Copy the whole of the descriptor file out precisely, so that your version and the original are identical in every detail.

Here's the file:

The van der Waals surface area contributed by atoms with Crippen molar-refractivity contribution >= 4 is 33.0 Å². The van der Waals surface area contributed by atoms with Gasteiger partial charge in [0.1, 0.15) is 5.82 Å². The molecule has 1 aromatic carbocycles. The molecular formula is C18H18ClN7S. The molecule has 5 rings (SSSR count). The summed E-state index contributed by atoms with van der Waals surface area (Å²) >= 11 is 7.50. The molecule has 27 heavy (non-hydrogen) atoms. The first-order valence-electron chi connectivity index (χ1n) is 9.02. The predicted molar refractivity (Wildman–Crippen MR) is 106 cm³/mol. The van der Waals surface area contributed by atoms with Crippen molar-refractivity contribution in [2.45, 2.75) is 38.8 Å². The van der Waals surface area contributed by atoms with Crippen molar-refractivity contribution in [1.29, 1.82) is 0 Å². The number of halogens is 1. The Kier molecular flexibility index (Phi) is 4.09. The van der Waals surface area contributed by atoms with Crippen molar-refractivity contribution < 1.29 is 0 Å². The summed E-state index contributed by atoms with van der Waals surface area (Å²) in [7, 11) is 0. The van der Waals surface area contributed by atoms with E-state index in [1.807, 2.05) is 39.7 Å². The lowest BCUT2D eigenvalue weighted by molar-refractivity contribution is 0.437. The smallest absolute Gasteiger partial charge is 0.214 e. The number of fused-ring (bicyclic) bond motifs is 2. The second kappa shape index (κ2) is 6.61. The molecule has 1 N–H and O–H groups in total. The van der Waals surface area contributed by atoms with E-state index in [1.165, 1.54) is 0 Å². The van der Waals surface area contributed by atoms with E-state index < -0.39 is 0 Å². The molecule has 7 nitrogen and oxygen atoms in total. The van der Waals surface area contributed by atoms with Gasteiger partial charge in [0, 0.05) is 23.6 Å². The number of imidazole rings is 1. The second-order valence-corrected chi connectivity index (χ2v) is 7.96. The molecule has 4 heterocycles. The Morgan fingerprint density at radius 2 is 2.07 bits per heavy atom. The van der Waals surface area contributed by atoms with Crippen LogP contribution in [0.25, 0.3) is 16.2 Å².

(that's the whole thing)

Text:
The van der Waals surface area contributed by atoms with Crippen molar-refractivity contribution >= 4 is 33.0 Å². The van der Waals surface area contributed by atoms with Gasteiger partial charge in [0.1, 0.15) is 5.82 Å². The molecule has 1 aromatic carbocycles. The molecular formula is C18H18ClN7S. The molecule has 5 rings (SSSR count). The summed E-state index contributed by atoms with van der Waals surface area (Å²) >= 11 is 7.50. The molecule has 27 heavy (non-hydrogen) atoms. The first-order valence-electron chi connectivity index (χ1n) is 9.02. The predicted molar refractivity (Wildman–Crippen MR) is 106 cm³/mol. The van der Waals surface area contributed by atoms with Crippen molar-refractivity contribution in [2.45, 2.75) is 38.8 Å². The van der Waals surface area contributed by atoms with Crippen molar-refractivity contribution in [1.29, 1.82) is 0 Å². The number of halogens is 1. The Kier molecular flexibility index (Phi) is 4.09. The van der Waals surface area contributed by atoms with Crippen molar-refractivity contribution < 1.29 is 0 Å². The summed E-state index contributed by atoms with van der Waals surface area (Å²) in [7, 11) is 0. The van der Waals surface area contributed by atoms with E-state index in [1.807, 2.05) is 39.7 Å². The lowest BCUT2D eigenvalue weighted by molar-refractivity contribution is 0.437. The smallest absolute Gasteiger partial charge is 0.214 e. The number of fused-ring (bicyclic) bond motifs is 2. The second kappa shape index (κ2) is 6.61. The molecule has 1 N–H and O–H groups in total. The van der Waals surface area contributed by atoms with E-state index in [1.165, 1.54) is 0 Å². The van der Waals surface area contributed by atoms with E-state index < -0.39 is 0 Å². The molecule has 7 nitrogen and oxygen atoms in total. The van der Waals surface area contributed by atoms with Gasteiger partial charge in [0, 0.05) is 23.6 Å². The number of imidazole rings is 1. The second-order valence-corrected chi connectivity index (χ2v) is 7.96. The molecule has 4 heterocycles. The Morgan fingerprint density at radius 2 is 2.07 bits per heavy atom. The van der Waals surface area contributed by atoms with Crippen LogP contribution in [0.25, 0.3) is 16.2 Å².